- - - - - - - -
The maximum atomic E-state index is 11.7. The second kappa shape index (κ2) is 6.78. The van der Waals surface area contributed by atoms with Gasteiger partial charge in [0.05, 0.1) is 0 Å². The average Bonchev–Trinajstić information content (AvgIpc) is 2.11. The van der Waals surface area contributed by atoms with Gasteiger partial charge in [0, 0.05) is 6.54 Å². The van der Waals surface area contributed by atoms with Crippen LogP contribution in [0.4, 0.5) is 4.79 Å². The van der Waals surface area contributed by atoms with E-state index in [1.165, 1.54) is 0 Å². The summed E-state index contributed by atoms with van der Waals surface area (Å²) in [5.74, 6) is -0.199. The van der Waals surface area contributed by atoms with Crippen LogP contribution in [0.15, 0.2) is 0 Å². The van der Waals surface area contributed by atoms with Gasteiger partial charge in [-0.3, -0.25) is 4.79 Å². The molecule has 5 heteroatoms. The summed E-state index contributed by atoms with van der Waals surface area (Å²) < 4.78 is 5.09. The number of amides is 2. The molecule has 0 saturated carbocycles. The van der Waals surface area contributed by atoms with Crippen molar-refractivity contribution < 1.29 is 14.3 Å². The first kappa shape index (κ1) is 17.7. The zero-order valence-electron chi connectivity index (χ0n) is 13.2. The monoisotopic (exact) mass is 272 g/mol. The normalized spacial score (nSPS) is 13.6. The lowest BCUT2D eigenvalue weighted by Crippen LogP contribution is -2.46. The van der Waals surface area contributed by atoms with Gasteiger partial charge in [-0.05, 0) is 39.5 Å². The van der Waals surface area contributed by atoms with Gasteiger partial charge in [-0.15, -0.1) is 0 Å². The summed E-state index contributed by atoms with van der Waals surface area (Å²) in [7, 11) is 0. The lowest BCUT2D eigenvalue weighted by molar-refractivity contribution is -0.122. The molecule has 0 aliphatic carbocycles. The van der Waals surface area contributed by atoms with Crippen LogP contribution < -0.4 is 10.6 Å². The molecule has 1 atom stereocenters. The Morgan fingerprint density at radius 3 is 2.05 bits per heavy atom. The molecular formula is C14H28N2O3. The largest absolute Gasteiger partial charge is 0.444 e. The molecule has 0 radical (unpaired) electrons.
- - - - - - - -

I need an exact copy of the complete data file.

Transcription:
The maximum atomic E-state index is 11.7. The second kappa shape index (κ2) is 6.78. The van der Waals surface area contributed by atoms with Gasteiger partial charge in [0.05, 0.1) is 0 Å². The average Bonchev–Trinajstić information content (AvgIpc) is 2.11. The van der Waals surface area contributed by atoms with Gasteiger partial charge in [0, 0.05) is 6.54 Å². The van der Waals surface area contributed by atoms with Crippen LogP contribution in [0.4, 0.5) is 4.79 Å². The van der Waals surface area contributed by atoms with E-state index in [1.165, 1.54) is 0 Å². The summed E-state index contributed by atoms with van der Waals surface area (Å²) in [5.74, 6) is -0.199. The van der Waals surface area contributed by atoms with Crippen LogP contribution in [0.15, 0.2) is 0 Å². The van der Waals surface area contributed by atoms with Gasteiger partial charge in [-0.3, -0.25) is 4.79 Å². The molecule has 5 heteroatoms. The summed E-state index contributed by atoms with van der Waals surface area (Å²) < 4.78 is 5.09. The number of amides is 2. The molecule has 0 saturated carbocycles. The van der Waals surface area contributed by atoms with Crippen molar-refractivity contribution < 1.29 is 14.3 Å². The first kappa shape index (κ1) is 17.7. The zero-order valence-electron chi connectivity index (χ0n) is 13.2. The monoisotopic (exact) mass is 272 g/mol. The normalized spacial score (nSPS) is 13.6. The lowest BCUT2D eigenvalue weighted by Crippen LogP contribution is -2.46. The van der Waals surface area contributed by atoms with Gasteiger partial charge in [-0.05, 0) is 39.5 Å². The van der Waals surface area contributed by atoms with Gasteiger partial charge in [-0.15, -0.1) is 0 Å². The summed E-state index contributed by atoms with van der Waals surface area (Å²) in [7, 11) is 0. The lowest BCUT2D eigenvalue weighted by molar-refractivity contribution is -0.122. The molecule has 0 aliphatic carbocycles. The van der Waals surface area contributed by atoms with Crippen LogP contribution < -0.4 is 10.6 Å². The molecule has 1 atom stereocenters. The Morgan fingerprint density at radius 3 is 2.05 bits per heavy atom. The molecular formula is C14H28N2O3. The largest absolute Gasteiger partial charge is 0.444 e. The molecule has 0 radical (unpaired) electrons.